Archives are the records, mainly handwritten, produced by any organisation in the course of its administration. They are not designed specifically to meet the needs of future researchers, but if studied carefully they can be used to answer many questions about the period in which they were produced.
For example, the archives of the former Wigan Court of Quarter Sessions (which survive from 1733 onwards), were kept as legal records, but today they can tell us something about social conditions and petty crime in Victorian Wigan.
Similarly, parish registers were ordered to be kept in England from the mid-16th century onwards, for legal and ecclesiastical reasons: today, however, they constitute the main source for genealogical research for the era before civil registration was introduced in 1837.
Wigan Archives Services
The purpose of the Wigan Archives Service is to collect, preserve, catalogue and make available to the public the records of the district. These records include archives of the local authority itself, schools, churches, businesses, solicitors, families, estates and individuals as well as maps, ephemera and photographs.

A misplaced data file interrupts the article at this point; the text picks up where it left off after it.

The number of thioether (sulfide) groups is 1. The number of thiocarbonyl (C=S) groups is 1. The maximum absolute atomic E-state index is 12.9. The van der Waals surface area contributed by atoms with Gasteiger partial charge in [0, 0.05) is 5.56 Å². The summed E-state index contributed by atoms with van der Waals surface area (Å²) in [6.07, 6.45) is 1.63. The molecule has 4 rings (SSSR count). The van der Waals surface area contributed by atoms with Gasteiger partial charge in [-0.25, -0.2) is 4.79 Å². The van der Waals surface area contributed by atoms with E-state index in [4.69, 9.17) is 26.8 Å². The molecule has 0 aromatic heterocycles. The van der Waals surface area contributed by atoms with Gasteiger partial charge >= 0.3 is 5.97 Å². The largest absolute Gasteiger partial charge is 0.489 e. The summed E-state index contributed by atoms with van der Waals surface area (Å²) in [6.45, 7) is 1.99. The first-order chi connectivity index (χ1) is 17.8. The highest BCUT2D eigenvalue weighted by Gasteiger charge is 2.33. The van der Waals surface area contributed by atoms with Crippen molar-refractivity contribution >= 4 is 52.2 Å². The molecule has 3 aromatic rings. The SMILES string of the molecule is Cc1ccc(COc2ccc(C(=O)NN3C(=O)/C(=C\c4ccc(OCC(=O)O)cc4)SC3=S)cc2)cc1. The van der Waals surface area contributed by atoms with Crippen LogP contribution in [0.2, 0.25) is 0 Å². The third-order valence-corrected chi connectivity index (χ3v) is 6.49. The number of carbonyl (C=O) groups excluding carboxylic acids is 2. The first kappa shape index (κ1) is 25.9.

Our collections comprise the holdings of the original Wigan Borough Archives Office together with the archives of the other local authorities which combined in 1974 to form Wigan Metropolitan Borough. The Archives Service has statutory responsibilities:
- It acts as the diocesan repository for records of parish churches in Wigan and Winwick deaneries.
- It is appointed by the Lord Chancellor to keep records under the 1958 Public Records Act, and by the Master of the Rolls as a place of deposit for manorial and tithe documents.
Record storage conditions
Records are kept in specially designed boxes in strongrooms. These rooms ensure that the records are stored in optimum conditions for their continuing survival.
The boxes further aid the preservation of the records: they are made from acid-free cardboard and can offer some protection against fire and water damage. Mobile racking is used to maximise the amount of shelving available for storage.